We don’t often get the chance to shout about our achievements here at the Sussex Biodiversity Record Centre. The great rafts of biodiversity data we deal with on a day-to-day basis, although immensely interesting to us here in the office, don’t make for terribly thrilling public announcements.
But this is one of those rare occasions that gives us the very great pleasure of being able to announce something that is, perhaps, genuinely exciting to those who do not work in a record centre. Okay, perhaps that is wishful thinking, but it nevertheless excites us. It is the biodiversity data equivalent of the passing of the millennium, only without the fireworks, the parties, and the arguments about when the millennium actually is (the last one was on 1 January 2001, incidentally, not 1 January 2000 as most people were incorrectly informed).
So, it is with a great sense of pride that we announce this major milestone in the history is SxBRC:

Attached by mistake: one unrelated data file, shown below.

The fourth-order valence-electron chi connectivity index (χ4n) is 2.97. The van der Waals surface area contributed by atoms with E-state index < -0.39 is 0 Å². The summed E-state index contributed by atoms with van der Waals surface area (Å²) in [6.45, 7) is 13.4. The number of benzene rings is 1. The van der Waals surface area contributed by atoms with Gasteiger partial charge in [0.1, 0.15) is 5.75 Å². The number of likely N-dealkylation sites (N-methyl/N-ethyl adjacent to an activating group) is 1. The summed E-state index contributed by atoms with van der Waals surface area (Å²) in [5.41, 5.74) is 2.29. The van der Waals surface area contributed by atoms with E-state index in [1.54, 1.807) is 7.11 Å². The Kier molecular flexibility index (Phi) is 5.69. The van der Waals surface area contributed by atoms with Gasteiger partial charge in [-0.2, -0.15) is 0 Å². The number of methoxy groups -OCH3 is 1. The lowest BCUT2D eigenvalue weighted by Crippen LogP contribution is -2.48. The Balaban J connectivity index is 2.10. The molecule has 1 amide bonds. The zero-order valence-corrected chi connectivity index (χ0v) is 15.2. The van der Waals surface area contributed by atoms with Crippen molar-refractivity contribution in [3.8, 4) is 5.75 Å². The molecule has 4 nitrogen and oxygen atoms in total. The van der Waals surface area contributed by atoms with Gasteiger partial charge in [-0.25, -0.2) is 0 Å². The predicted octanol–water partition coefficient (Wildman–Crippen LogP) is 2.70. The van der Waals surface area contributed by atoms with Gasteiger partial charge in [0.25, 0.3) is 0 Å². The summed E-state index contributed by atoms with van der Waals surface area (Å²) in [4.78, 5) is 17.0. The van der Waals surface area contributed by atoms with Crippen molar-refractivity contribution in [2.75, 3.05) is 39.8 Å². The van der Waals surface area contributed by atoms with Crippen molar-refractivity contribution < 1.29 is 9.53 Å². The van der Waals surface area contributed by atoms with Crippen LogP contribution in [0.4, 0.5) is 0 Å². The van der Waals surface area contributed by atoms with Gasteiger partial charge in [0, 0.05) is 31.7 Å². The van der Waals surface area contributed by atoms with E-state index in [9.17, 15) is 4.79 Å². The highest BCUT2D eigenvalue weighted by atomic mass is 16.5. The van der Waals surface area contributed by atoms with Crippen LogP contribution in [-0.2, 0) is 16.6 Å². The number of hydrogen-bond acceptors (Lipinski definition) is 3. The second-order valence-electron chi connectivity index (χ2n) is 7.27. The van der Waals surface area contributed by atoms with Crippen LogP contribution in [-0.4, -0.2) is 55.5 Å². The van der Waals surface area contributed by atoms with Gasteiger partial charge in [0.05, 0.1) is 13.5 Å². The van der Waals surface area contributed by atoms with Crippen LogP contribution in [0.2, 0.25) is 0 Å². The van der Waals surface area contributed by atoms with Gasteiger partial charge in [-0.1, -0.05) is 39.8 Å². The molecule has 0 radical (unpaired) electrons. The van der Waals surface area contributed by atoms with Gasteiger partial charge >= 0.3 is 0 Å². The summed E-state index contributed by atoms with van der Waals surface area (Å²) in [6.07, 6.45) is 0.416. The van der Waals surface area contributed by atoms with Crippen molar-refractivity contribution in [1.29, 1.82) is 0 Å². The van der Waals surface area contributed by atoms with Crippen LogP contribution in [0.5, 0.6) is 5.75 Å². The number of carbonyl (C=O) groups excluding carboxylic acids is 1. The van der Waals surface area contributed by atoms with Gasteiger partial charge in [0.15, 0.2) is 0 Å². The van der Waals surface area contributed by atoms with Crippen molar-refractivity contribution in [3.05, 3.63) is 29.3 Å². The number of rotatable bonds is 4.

We have reached two million records.
Here’s to the next two million and beyond. As always, profuse and sincere thanks are extended to the biological recorders of Sussex and beyond, without whom there would be no Record Centre. Thank you one and all.
The actual record that became our two millionth is that of a marmalade fly, Episyrphus balteatus, recorded by Gordon Jarvis at Peasmarsh church. It is a common species, especially in late summer, but can be found at any time of year. Often it comes across the Channel in some numbers.
The larvae feed on aphids and the species is therefore a good friend to gardener and farmer, and, of course, the Record Centre. The photograph above is by André Karwath. More pictures of the marmalade fly can be found on Wikimedia Commons.